Ban Ki-moon: Typhoon Haiyan a climate ‘wake-up call’

UN chief says people “feeling wrath of warming planet”, and calls on China, EU and USA to drive forward negotiations in Warsaw

Ban Ki-moon speaks alongside Christiana Figueres in Warsaw (Source: RTCC)

Ban Ki-moon speaks alongside Christiana Figueres in Warsaw (Source: RTCC)

By Sophie Yeo in Warsaw

The UN General Secretary said that he “cannot overemphasise the importance of China” in the fight against climate change.

Speaking in Warsaw today, Ban Ki-moon stressed the central role that China, the US and the EU will play in bringing the UN’s climate negotiations to a successful conclusion at the end of this week.

“I really count on Chinese leadership,” he said, and drew attention to a recent pact between China and America on climate change as a good example of cooperation between the world’s largest economies.

He acknowledged that China, the EU and US have “some differences of visions and positions”, but urged them to understand that a “multilateral agreement can be beneficial to their national solutions at this time”.

“We need the developed world to lead this campaign,” he said. “I think they have capacity, they have systems and means. It is necessary and crucial that members of G20 particularly and all the OECD countries, they should lead by example.”

China is not considered a developed country by the UN, but a report released today suggested that 70% of the growth in global emissions has been down to increased emissions in China, reinforcing the crucial role that it must play in any discussions on climate change.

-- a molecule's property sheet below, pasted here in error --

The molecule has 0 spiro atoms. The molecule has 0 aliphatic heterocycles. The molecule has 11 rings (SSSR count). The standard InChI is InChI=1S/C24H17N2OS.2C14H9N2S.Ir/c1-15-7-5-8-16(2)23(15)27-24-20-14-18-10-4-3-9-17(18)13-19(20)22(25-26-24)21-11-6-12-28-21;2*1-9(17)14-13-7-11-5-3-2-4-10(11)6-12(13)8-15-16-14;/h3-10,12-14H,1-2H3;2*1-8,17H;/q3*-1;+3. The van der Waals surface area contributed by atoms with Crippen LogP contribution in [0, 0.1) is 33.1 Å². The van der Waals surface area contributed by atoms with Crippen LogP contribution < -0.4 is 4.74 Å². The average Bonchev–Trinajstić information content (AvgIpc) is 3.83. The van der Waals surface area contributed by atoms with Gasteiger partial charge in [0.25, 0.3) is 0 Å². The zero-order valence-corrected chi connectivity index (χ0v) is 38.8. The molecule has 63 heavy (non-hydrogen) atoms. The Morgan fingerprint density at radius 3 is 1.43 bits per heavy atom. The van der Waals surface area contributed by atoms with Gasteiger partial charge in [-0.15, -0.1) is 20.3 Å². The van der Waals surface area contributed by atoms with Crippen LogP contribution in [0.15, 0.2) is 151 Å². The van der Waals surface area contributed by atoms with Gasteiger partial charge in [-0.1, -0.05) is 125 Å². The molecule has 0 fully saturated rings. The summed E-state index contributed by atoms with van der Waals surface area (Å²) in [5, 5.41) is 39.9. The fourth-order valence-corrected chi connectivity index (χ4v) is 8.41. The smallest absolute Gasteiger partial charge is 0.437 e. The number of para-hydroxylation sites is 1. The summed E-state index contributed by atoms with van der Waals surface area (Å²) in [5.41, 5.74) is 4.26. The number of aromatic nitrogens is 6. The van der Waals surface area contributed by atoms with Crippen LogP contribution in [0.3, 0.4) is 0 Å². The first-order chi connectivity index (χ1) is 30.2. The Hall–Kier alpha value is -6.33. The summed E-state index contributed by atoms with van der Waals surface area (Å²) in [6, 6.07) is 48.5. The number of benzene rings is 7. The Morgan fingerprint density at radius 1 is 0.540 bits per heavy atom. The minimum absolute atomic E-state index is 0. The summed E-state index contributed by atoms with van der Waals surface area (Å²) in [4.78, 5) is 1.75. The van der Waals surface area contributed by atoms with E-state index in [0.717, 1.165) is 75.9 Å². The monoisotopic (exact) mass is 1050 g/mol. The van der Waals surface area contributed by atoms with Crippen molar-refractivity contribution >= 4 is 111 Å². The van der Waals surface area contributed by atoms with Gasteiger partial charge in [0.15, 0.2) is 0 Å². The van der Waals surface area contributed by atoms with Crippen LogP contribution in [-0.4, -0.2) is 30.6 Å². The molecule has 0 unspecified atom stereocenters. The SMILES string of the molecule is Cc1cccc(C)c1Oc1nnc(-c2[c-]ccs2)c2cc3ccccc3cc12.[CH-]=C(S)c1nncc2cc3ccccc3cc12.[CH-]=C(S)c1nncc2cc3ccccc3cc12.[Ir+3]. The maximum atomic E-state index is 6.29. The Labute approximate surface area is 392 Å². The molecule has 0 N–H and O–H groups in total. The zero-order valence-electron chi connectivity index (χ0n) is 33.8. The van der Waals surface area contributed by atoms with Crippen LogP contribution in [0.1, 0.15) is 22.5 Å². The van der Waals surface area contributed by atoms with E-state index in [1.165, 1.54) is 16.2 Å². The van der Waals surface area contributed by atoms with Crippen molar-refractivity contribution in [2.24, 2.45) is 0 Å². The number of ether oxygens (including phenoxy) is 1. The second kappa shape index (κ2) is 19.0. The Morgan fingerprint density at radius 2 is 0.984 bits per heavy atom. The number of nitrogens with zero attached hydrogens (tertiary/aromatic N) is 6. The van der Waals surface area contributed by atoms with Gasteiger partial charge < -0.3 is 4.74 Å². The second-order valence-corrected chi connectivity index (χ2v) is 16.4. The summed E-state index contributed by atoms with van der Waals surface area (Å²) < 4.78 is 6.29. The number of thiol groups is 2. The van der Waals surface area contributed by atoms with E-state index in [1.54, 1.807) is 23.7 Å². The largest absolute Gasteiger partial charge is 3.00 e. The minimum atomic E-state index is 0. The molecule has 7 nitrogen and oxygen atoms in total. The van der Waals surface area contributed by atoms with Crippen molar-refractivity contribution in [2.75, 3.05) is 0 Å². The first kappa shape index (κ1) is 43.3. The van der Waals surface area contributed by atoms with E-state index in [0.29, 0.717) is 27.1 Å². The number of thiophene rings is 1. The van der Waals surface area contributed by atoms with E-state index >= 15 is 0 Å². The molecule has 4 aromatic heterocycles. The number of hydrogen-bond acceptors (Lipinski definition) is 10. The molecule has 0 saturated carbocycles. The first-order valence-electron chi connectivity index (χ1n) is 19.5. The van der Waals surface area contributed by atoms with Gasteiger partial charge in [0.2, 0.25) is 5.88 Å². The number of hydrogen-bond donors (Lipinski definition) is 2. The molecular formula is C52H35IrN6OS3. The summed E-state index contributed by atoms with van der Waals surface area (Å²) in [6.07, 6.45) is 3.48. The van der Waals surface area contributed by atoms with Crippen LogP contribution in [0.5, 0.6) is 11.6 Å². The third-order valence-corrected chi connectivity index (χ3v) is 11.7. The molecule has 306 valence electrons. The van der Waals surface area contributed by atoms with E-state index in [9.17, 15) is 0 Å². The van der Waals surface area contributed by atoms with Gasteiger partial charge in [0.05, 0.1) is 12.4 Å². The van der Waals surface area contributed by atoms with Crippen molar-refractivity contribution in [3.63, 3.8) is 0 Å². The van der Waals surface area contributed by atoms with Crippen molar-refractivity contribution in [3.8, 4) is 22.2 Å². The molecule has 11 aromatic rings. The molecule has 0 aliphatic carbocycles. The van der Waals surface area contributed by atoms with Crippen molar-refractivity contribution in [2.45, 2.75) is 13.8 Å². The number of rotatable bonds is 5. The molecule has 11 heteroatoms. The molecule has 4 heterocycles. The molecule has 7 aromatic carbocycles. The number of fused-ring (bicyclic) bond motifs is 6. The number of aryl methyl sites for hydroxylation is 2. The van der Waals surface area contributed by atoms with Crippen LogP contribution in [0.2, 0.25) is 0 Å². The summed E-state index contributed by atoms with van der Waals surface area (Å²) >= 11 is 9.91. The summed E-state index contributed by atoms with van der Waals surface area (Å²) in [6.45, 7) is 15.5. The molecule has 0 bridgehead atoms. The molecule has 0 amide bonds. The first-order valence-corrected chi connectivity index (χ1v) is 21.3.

Yesterday, the leader of the Chinese delegation accused the EU’s current greenhouse gas reduction targets of being “not at all ambitious” and stressed the importance of making progress on finance at the current UN climate change negotiations.

Ban called finance the “most important and quickest way” of tackling climate change, and urged developed countries to stay committed to the US$ 100bn that they promised to provide to help developing countries adapt to climate change in 2010.

“Without the financing we cannot carry on,” he said. Ministers from across the globe will spend tomorrow discussing how they can scale up the currently inadequate levels of finance so that the GCF can become operational in 2020.

The level of ambition so far shown is very much inadequate, insufficient at this time,” said Ban, who expressed his hope that what had happened in the Philippines would be a “wake up call”.

“I know every country has domestic constraints and limited resources, but depending on what political priorities are set, the climate change agenda can be much given a much higher political priority.”


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